A cost-effective alertness-rating tool to enable situational awareness among on-duty static security guards in Covid-19 pandemic

27 Apr.,2023


This paper considers the specific situation where several static security guards are assigned to watch over and secure the campus gates (G) throughout a day. However, sometimes, they fail to perform their duty due to their fatigue or other secondary tasks. This fatigue or other task leads to insecure the gates, and they fail to trace the unexpected issues at campus gates in this Covid-19 pandemic situation. In this case, the present system (S) suggests a systematic, straightforward, and cost-effective solution, which triggers random alarms remotely to these gates in an unspecified manner from the HSO. The guards of those gates have to respond to the alarms. The system understands the mode of their awareness as alerted or distracted from their response recording. If they do not respond, the system identifies that guard as distracted. HSO records the real-time data of individual static security guards in a database (DB). Then, the method includes calculating their percentage of alertness and assessing their work performance through the implementation of a rating system.


Proposed system model

In this model, it has been considered that four static security guards have been assigned to watch over the four gates (G1–G4). The proposed system’s main objective is to monitor the guards’ awareness remotely from the HSO for the identification of those security guards at their locations and recoding their alertness level during their duty. HSO sends signals randomly to the selected nodes (Node 1 to Node 4) situated at the four gates through the Wi-Fi network. S1, S2, S3, and S4 are four systems placed particularly at four nodes to receive the signals from the HSO. The security guards must respond to the received signals to acknowledge the HSO that he/she is on alert mode, and HSO also identifies their alertness level from their response time. Suppose the acknowledgment signal has been not received from that particular node. In that case, HSO can recognize that the security guard on that node may be distracted by fatigue or any other secondary task. In this work, authors have used Wi-Fi over some other wireless technologies as (a) even though RFID and Bluetooth consume less power, their range of communication is short [24], (b) 4G or other LTE services would lead to high costs [24]. Hence, because of making a low-cost solution, these technologies will not fit best, and (c) ZigBee seems to be one of the most promising technologies. It has the advantage of low-power consumption, but when it comes to data transfer speed, it contributes 100 KBps, whereas Wi-Fi has a data transfer speed of 100 MBps [24]. In embedded systems, a Wi-Fi network can be established easily using the NodeMCU module, which simultaneously acts both as server and client, minimizing the load of using separate modules for the receiver and sender. The proposed system model is depicted in Fig. 1.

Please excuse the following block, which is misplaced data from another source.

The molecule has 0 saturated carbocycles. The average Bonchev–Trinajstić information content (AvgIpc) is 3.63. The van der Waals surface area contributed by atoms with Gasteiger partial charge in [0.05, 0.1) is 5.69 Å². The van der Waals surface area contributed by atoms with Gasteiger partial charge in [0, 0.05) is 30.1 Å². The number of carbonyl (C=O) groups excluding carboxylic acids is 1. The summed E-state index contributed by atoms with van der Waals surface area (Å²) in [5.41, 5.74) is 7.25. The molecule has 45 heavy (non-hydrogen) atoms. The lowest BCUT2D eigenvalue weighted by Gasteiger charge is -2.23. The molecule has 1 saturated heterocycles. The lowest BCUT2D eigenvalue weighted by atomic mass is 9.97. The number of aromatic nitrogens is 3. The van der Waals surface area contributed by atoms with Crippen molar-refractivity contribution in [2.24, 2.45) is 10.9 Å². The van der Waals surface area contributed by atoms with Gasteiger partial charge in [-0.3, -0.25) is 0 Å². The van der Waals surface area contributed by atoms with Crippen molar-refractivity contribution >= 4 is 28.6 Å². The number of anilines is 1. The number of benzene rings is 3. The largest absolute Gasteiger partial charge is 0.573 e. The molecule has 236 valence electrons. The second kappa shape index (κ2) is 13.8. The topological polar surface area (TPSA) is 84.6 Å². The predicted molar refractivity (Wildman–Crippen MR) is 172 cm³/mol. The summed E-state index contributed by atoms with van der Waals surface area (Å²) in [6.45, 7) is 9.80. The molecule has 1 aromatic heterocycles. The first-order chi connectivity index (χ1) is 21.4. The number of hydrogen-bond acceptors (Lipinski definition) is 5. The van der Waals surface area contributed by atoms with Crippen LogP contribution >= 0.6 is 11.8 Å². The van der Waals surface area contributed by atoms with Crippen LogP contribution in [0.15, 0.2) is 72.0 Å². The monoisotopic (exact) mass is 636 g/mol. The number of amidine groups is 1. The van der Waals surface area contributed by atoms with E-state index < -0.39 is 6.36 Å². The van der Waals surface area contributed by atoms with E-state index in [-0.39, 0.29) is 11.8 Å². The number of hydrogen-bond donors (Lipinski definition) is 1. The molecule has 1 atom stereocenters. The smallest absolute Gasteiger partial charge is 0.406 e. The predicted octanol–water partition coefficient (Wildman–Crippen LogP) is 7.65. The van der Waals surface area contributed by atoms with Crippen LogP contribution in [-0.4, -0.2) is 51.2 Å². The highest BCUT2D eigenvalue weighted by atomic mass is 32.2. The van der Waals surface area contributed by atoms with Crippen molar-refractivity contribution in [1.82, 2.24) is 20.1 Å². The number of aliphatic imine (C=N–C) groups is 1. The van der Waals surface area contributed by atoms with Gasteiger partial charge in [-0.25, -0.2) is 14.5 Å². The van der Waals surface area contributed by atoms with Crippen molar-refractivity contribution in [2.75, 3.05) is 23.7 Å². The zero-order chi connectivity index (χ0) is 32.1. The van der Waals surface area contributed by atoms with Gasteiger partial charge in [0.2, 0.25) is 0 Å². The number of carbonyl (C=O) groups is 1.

Fig. 1

Proposed system model

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Block diagram of the proposed system